When we think about Europe, it’s easy to discern that France is different from Ireland, which is different from Romania. Europe is familiar to Americans. Let’s also not forget that when we picture Europe, that image often comprises of cafes, museums, and white skin.
What comes to mind when someone says, “Africa”? A safari? A desert? Vulnerable women? A kid you can rescue by donating $1 a day? Drums? Disease? Black skin.
This post is a plea to move away from an all encompassing “Africa” rhetoric and toward one that celebrates individual countries within a vast continent, each deserving a separate identity, and many that are more developed than parts of the United States.
The common and hollow misconception of Africa is far-reaching and perpetuated by every form of media. It used to include me. For Americans, particularly white Americans, saying you’re going to “Africa” is sexy. It implies adventure, roughing it, exoticism, being cultured, and changing the world. That stock portrayal of “Africa” is not wholly inaccurate. There are hungry kids with distended bellies. There are lions and elephants. There is violence.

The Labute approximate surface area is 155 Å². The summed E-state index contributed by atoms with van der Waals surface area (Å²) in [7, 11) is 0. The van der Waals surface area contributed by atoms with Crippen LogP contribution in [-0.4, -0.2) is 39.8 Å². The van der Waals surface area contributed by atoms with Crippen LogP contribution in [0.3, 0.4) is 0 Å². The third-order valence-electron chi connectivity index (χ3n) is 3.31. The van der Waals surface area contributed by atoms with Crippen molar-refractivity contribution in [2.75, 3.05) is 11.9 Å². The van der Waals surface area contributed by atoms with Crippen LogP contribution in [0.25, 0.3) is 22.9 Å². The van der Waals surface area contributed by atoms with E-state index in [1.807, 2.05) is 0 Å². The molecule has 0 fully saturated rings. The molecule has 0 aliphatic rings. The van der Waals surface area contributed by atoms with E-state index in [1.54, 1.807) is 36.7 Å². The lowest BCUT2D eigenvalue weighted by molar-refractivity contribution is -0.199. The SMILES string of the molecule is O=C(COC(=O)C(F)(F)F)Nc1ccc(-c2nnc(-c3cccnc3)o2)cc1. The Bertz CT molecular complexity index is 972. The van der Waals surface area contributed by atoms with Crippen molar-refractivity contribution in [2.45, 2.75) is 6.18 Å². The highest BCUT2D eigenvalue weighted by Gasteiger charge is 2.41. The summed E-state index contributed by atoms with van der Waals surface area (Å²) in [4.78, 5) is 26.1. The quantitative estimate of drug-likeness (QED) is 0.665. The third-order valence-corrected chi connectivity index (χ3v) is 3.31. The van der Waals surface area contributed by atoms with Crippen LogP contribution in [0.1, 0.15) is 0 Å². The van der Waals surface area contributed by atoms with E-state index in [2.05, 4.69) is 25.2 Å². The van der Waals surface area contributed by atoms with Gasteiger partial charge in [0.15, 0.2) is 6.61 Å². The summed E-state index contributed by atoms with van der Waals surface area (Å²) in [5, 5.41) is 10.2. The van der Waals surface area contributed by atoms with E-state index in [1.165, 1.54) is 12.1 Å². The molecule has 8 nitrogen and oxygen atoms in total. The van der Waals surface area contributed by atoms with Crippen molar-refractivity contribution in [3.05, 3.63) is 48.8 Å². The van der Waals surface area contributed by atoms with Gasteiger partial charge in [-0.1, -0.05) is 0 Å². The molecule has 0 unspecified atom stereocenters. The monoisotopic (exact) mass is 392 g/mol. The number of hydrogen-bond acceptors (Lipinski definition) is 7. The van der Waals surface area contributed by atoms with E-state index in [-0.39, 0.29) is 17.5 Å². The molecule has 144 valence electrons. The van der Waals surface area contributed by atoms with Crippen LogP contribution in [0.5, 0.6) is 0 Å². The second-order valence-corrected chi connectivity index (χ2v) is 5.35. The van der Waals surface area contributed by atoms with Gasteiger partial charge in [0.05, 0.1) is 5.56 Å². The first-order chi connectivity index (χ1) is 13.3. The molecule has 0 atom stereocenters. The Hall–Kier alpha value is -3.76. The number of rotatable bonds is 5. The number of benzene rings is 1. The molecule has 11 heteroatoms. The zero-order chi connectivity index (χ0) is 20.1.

But I live in Zambia, one of the poorest yet most peaceful countries in Africa. It’s colder here than Vermont today. Christianity has unified this place, a place with more languages and tribes than I can remember. And while I sit by the fire in the woods, in Morocco tourists are taking camel rides through the desert. In South Africa, they have sushi and gay bars and racial tension.
Unpacking “Africa” does not mean we should all buy plane tickets and wanderlust our way over there right now. It’s about resisting conflation and recognizing stark distinction. It’s reading books not only written by white people. It’s introducing our children to more than The Lion King and Things Fall Apart. It’s toning down the sympathy and looking for assets. It’s transforming what we don’t know into thoughtful questions instead of stereotypes. It’s using the framework of cultural difference rather than hierarchy.